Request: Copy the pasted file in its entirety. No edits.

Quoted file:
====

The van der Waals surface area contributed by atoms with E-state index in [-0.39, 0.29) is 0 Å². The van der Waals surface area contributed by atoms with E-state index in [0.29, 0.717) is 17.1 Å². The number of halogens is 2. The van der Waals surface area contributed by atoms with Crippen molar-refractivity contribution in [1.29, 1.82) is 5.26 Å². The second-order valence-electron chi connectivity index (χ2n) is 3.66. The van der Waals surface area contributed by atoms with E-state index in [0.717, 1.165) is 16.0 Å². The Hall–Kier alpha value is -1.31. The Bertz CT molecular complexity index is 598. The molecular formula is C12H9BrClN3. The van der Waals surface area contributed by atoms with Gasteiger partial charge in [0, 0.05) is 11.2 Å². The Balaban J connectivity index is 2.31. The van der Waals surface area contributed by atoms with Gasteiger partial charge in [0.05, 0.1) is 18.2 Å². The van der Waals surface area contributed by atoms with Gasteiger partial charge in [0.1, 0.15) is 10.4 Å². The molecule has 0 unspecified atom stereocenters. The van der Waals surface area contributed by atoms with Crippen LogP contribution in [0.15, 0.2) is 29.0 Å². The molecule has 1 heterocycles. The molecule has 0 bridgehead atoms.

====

The van der Waals surface area contributed by atoms with E-state index in [-0.39, 0.29) is 0 Å². The van der Waals surface area contributed by atoms with E-state index in [0.29, 0.717) is 17.1 Å². The number of halogens is 2. The van der Waals surface area contributed by atoms with Crippen molar-refractivity contribution in [1.29, 1.82) is 5.26 Å². The second-order valence-electron chi connectivity index (χ2n) is 3.66. The van der Waals surface area contributed by atoms with E-state index in [0.717, 1.165) is 16.0 Å². The Hall–Kier alpha value is -1.31. The Bertz CT molecular complexity index is 598. The molecular formula is C12H9BrClN3. The van der Waals surface area contributed by atoms with Gasteiger partial charge in [0, 0.05) is 11.2 Å². The Balaban J connectivity index is 2.31. The van der Waals surface area contributed by atoms with Gasteiger partial charge in [0.05, 0.1) is 18.2 Å². The van der Waals surface area contributed by atoms with Gasteiger partial charge in [0.1, 0.15) is 10.4 Å². The molecule has 0 unspecified atom stereocenters. The van der Waals surface area contributed by atoms with Crippen LogP contribution in [0.15, 0.2) is 29.0 Å². The molecule has 1 heterocycles. The molecule has 0 bridgehead atoms.